Jesse Ventura has endorsed Bernie Sanders. Ronda Rousey has endorsed Bernie Sanders. Apparently, Bernie’s getting the badass vote.
Today, I had my Gymnasium classes and I thought I had a great lesson plan worked out. I always like to emphasize the five w’s and an h, i.e. who, what, when, where, why and how and I thought it would be fun to have the students try to solve some of humanity’s greatest mysteries. So, I started off the first class by writing on the board: The Fortingall Yew, The Vojnich Manuscript, and The Marie Celeste.
Then asked them to use those 6 questions to find out what the stories are all about. Personally, I thought conversation about the Fortingall Yew would occupy the class for a whole hour with a conversation on sex changes, even if it descended into crudeness. But, no. First, they didn’t really understand the assignment, then they whined about it (and they are not usually a whiny class), then they stumbled through it, but in the end they totally took it for granted that trees change sex, and didn’t think it was particularly surprising or interesting that a 240 page manuscript was in a language nobody knows, and were ready to sign off on the notion that all passengers and crew on the Marie Celeste went for a pleasant mid-Atlantic swim one afternoon, and were all eaten by a fierce shoal of predatory sharks, without much questioning at all.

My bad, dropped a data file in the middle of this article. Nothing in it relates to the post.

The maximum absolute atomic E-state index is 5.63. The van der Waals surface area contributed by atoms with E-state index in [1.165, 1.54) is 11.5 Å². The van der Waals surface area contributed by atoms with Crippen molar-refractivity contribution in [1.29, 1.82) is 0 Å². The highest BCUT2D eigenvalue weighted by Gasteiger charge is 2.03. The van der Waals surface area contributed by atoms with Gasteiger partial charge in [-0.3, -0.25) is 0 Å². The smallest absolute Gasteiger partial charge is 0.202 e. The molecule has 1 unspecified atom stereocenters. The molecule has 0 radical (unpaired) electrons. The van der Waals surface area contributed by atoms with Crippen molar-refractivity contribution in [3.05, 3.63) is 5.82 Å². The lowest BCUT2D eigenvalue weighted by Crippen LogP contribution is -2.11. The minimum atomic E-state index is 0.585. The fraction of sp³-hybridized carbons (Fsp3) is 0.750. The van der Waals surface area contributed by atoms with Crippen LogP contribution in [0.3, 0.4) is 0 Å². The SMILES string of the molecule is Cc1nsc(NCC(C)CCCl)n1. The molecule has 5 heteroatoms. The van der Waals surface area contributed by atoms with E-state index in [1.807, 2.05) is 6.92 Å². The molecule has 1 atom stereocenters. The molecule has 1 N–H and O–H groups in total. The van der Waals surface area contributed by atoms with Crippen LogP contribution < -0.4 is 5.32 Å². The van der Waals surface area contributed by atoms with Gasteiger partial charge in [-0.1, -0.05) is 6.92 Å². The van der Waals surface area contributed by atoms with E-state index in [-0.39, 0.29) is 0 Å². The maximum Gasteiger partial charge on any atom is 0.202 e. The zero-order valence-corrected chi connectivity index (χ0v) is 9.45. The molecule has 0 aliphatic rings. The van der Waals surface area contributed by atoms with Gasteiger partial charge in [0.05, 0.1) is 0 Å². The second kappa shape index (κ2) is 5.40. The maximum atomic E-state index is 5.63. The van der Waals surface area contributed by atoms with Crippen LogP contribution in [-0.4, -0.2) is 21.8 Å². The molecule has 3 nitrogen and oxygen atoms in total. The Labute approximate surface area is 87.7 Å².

I spared the next class the game, it hadn’t worked very well and there are a couple in that class who are serious beginners in English and wouldn’t have gotten it at all, but I went back to it in my last two classes, because I didn’t have anything else planned, with similar results.
After school, I was thinking “Well, I’ll never do that again,” but by the time I reached home, I was thinking it. It’s a good lesson plan, the students just didn’t get it. I need to tweak this a little bit. Because it’s important. Not just for English. They need to learn how to get information by asking questions, and not just looking them up and memorizing facts to pass tests.
One student actually asked me “If you know, why don’t you just tell us?”